Leading cultural and political figures from around the world write essays on Shakespeare
The Living Shakespeare collection is in partnership with the BBC World Service and the Open University. Five of the essays have been made into short films to be broadcast by the BBC World Service. The Open University is also providing free-to-access online learning resources. Read Living Shakespeare essays below.
In her playful Living Shakespeare story, the Arab world’s most popular writer Ahlem Mosteghanemi has taken the idea of Shakespeare as our contemporary a step further by exploring what might happen if a Jacobean gentleman were to join an Algerian novelist for a winter city break. Light hearted and fun, but still with a serious theme: why do they search in vain for a modern-day Cleopatra on the streets of Cairo?
A time of great economic and social change, in a world dominated by clashing politicians and shifting ideologies. Yes, the Elizabethan and Jacobean eras have surprising similarities with our own turbulent times. In this Living Shakespeare essay, Nigeria’s Nobel Laureate, Wole Soyinka, reflects on the response to Daesh through Hamlet. His essay, In the Name of Shakespeare!, is a courageous and soul searching challenge to us all to face the consequences of inaction.
US Secretary of State, John Kerry, is the first among our Living Shakespeare essayists to have chosen to explore one of Shakespeare’s comedies. While his tragedies command our attention through their existential weight, when reading Secretary Kerry’s essay, pause to think of the importance of laughter and enjoyment, and the power of optimism.
The Living Shakespeare essay Apartheid and Othello is about the coming together of a group of actors, a controversial Shakespearean play, a divided audience, and the security forces of the apartheid regime. Remembered by actor, playwright, activist and theatre-legend John Kani, this engaging and personal recollection looks back over 60 years of South African history.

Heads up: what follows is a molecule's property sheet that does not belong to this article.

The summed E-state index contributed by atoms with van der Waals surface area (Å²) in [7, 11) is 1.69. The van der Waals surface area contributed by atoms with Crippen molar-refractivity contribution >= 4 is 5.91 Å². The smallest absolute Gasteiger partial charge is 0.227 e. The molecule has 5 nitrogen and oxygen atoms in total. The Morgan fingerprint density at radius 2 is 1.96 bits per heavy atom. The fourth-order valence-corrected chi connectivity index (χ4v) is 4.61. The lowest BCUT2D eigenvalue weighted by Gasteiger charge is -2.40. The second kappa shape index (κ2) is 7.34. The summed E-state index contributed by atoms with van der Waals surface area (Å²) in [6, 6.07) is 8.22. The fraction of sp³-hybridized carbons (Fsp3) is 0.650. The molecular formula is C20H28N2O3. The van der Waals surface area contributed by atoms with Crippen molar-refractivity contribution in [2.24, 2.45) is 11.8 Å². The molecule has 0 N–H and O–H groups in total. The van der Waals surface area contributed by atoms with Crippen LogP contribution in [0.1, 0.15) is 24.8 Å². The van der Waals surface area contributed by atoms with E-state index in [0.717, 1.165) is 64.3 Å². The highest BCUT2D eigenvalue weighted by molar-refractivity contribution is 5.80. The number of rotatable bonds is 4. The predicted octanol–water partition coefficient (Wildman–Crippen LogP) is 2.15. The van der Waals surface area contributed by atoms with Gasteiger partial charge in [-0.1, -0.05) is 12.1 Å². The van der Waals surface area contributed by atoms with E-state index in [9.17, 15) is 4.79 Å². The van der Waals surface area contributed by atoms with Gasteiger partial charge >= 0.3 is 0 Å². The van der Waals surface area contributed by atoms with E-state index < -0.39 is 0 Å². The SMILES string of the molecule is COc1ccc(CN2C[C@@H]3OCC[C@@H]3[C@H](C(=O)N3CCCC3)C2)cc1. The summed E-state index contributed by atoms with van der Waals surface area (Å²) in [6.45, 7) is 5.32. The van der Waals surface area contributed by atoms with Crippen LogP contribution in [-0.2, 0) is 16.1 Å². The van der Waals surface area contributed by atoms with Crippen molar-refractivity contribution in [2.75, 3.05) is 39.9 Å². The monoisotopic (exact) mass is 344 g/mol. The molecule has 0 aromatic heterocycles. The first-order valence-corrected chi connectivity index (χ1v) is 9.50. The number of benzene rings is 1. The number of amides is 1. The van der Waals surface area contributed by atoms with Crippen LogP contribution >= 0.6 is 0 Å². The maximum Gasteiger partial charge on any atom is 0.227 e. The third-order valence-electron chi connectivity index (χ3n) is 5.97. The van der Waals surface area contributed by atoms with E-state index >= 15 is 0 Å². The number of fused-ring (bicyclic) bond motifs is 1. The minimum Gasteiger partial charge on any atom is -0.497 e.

Kalki Koechlin is one of Bollywood’s rising stars, recognised as a challenging and exciting talent. In her Living Shakespeare essay, ‘A Document in Madness, she scrutinises the place of women in India today, and finds a new perspective on gender imbalance through the character of Ophelia.
As the world’s first full-time solo percussionist, who also happens to be profoundly deaf, Evelyn Glennie was drawn to explore the world of sound in Shakespeare’s The Tempest. In her Living Shakespeare essay you will find a fresh take on the play along with her own remarkable insight into what it means to hear.
Lebanese choreographer, Alissar Caracalla, believes Shakespeare’s works share with dance the quality of universality, a belief she illustrates in her Living Shakespeare essay through the remarkable story of A Midsummer Night’s Dream choreographed in the great cedar forest of Chouf during a summer of conflict in Beirut.
In this Living Shakespeare essay one of world’s best-selling writers, Chinese novelist Hong Ying, looks back to the Cultural Revolution. She probes freedom of expression and sexuality in contemporary China, beginning and ending her journey with Shakespeare’s Sonnets. These poems seem to create a space for individuality, through their extraordinary use of language.
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